What about omega-3 with vitamin D for knee pain?
Vitamin D is well-established as a supplement for maintaining healthy bones. But, its role in knee joint health is still a topic of debate. Studies have reported mixed results on its benefits in knee pain.
For example, a 5-year study on vitamin D and omega 3 fatty acid combination treatment for knee pain failed to show any improvement in knee pain symptoms, compared to the placebo group. (5)
But other studies show that when vitamin D was supplemented alone, it can reduce knee osteoarthritis symptoms. (6)
Conclusion: Further studies comparing the benefits of vitamin D alone, and in combination with omega-3 fatty acids are needed.
Dosage of omega-3 for knee pain relief
For knee pain, the recommended dosage of omega-3 fatty acids for knee OA is 600 mg per day. This dose is present in 1000 – 1200 mg of fish oil. (7)
Studies show it’s safe and beneficial for knee pain to take 1200-2400 mg of fish oil daily. (7)
Sources of omega-3 fatty acids
Omega-3s can be derived naturally from foods or fish oil supplements. Foods rich in these compounds include:
- Fish and seafood such as salmon, tuna, sardines, mackerel, and herring.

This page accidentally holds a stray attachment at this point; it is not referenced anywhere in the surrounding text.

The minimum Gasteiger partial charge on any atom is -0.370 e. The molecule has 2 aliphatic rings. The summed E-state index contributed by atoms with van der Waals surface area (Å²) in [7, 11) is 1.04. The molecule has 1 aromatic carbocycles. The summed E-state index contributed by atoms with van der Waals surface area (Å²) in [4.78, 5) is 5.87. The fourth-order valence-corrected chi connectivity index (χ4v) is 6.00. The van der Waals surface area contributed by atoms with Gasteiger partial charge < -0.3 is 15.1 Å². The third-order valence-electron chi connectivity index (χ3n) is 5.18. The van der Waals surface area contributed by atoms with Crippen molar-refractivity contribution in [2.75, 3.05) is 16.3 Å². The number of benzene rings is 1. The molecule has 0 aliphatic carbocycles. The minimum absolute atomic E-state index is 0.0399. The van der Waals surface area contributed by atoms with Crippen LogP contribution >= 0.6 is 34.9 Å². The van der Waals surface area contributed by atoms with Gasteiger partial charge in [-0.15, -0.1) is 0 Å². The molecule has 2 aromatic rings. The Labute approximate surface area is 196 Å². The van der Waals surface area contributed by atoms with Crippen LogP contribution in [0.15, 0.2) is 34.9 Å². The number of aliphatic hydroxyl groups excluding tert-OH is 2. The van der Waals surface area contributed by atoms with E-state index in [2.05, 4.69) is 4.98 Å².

- Seeds and nuts such as walnuts, chia seeds, and flaxseed.
- Plant oils such as canola oil, soybean oil, and flaxseed oil.
- Cod liver oil, which also has high amounts of vitamin A and D.
Side effects of omega-3 supplements
Omega-3s are safe when taken in the recommended dosage. But, exceeding the recommended dose can result in some adverse health outcomes.
Side effects are usually mild and temporary, the most common include (8):
- Fishy taste.
- Stomach upset.
Please keep in mind that taking omega-3s from multiple servings of fish can increase your risk of mercury toxicity.
So, if you want to get them from your diet, it’s best to do so through different sources. This can ensure you get the required dose without increasing your risk of mercury poisoning.
Omega-3 vs other treatments for knee pain
Besides omega 3, there are many other treatments and supplements for knee pain management. Some common treatment options for knee pain are:
- Physical exercise.
- Heat and ice therapy.
- Painkillers, such as NSAIDs.
However, rather than compare one treatment to another, the best approach is a combination of two or more treatments.
Combining supplements with physical exercise, weight loss, and other treatments will provide maximal relief from knee pain.